Stress is a condition of vulnerable homeostasis and is affected by management and environment factors. Birds normally have limited resources in the body for growth, response to environment changes and maintain a defense system for diseases. The stress on birds can be due to a number of factors including cold stress, heat stress, high humidity, transportation stress, intensive farming, high stocking density, overcrowding, low per bird space, decreased ventilation, poor litter conditions, accumulation of bad smell in sheds and poultry houses, off feeding, water deprivation, poor management, bad sanitary conditions, very wet or extremely dry litter, dusty environment, parasitism, nutritional deficiency, fever, and so on. In these cases, there can also be vaccine failure in livestock. The poultry birds are sensitive to both cold and warm weather. Heat stress is an important factor of economic loss for the producer, while cold stress modifies the immune response of broilers . The symptoms of stress in birds include panting, increased thirst, reduced appetite, reduced egg production, decreased weight gain, small sized eggs, thin egg shells, reduced growth, prostration, etc. All the factors including management conditions, substandard hygienic conditions, etc. contribute to the possible causes of high economic losses by leading to vaccine failure.
It is highly important that the vaccination should be done in healthy birds. The vaccination in sick and diseased birds may not provide fruitful results; rather, vaccine reaction may occur leading to extra stress and an increased morbidity and mortality rate. Moreover, any other disease condition may also contribute to vaccine failure. When the birds are morbid due to the same disease for which vaccination had been done, then there will also be vaccine failure because the antibodies produced against the pathogenic agent will neutralize the antigen of vaccine and a reaction may take place in the body of birds and vaccination may worsen the condition of disease.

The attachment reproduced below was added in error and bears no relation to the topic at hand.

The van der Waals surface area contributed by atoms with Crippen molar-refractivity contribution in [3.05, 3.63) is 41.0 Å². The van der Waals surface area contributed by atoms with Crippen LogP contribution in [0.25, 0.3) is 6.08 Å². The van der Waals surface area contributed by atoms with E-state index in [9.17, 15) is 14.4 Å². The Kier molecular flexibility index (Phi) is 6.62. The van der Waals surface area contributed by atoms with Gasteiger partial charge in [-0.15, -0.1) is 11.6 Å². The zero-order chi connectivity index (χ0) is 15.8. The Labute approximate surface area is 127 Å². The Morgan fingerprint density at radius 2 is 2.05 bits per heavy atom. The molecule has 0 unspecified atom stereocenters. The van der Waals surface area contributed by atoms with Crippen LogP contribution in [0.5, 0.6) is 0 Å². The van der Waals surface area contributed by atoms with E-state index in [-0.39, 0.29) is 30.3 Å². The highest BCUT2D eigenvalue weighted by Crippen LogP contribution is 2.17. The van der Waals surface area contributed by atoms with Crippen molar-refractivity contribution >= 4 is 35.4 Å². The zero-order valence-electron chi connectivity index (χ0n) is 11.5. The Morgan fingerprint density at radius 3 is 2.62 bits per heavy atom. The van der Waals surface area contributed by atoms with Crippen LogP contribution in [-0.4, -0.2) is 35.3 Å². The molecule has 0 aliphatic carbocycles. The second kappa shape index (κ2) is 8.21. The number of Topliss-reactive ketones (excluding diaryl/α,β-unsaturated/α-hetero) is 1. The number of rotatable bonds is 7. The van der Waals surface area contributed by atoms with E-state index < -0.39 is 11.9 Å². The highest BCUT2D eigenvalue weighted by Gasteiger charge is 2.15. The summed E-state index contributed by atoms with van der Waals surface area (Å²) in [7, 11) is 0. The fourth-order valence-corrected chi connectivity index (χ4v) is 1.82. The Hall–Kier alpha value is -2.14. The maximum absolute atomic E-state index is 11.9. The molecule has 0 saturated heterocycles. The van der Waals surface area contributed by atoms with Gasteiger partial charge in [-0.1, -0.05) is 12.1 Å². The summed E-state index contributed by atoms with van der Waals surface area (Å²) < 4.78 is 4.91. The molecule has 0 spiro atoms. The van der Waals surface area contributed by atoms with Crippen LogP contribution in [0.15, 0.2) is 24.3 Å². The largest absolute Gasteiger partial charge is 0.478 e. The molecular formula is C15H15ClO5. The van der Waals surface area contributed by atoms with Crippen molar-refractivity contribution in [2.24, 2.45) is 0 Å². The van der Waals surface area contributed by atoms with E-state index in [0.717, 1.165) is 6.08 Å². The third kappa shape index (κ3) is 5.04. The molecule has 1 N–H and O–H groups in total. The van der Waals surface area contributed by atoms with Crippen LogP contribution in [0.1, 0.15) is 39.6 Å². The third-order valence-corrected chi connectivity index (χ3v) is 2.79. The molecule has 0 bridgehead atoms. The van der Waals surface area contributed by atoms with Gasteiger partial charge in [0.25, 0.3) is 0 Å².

- Immunosuppressive diseases:
Certain diseases are immune-suppressive in poultry flocks like mycotoxicosis, infectious bursal diseases (Gumbora), chicken infectious anemia, Marek’s disease, etc. These immune suppressive diseases may also lead to vaccine failure. The fungal toxins present in poultry feed have a bad effect on the feed conversion, growth, health and immune status. The fungal toxins cause the following effects: carcinogenic, allergic, hypersensitivity and depression. The common age of infection of infectious bursal disease (Gambaro) in poultry flock is at 3rd to 7th week of age. The bursa is a lymphoid organ in poultry where maturation of B cells takes place in poultry. The infection of IBD during this stage of age may lead to permanent damage to bursa; as a result, the maturation of B Cells may not take place in birds throughout their life span and thus the birds remain prone to vaccine failure during the rest of their lives.
The receptors for some antigens develop in the body with advancing age. Some of receptors of virus develop as early as with the hatch of a chick. The receptors of diseases like Newcastle disease, infectious bronchitis, etc. develop at a very early age while the receptors of diseases like infectious bursa disease, fowl pox, etc. develops late in the body. Vaccination at a very early age before the development of certain receptors may also result in vaccine failure. The age of the bird is very important at the time of vaccination.
- Interaction with maternal antibodies:
The antibodies of certain viral diseases are transmitted through eggs. As the breeder/parent flocks of poultry are routinely vaccinated against viral diseases which are prevalent in the area, the newly hatched chicks have maternal antibodies in their blood and these can interact with vaccine antigens. The antibodies against ND virus and IBD virus are transmitted in eggs and provide protection to the newly hatched chicks during the first week of birth. High maternal antibodies interfere with multiplication of live vaccines and reduce the level of immunity production in the chicks. The use of live vaccines during the first week of birth in chicks against diseases whose maternal antibodies still persist in the body of the chick will result in neutralizing of antigen and active immunity may not be provided by the vaccine.
- Improper route of administration:
The vaccines have specific routes for their administration in the body of the bird, that is, through oral, subcutaneous (S/C), intramuscular (I/M), wing web (W/W), drinking water (D/W), eye dropping (E/D), spray, etc. Not following f specific recommended routes of vaccination may result in vaccine failure in poultry flocks. The fault of administering the vaccine also results in vaccine failure. Vaccination may result in vaccine failure in poultry flocks. The fault of administering the vaccine also results in vaccine failure.
The climate variation is a change in climatic parameters (temperature, rainfall, humidity and soil moisture). Climate change affects both living and nonliving creatures, thus contributing to the health of poultry flocks and may lead to vaccine failure and disease outbreaks.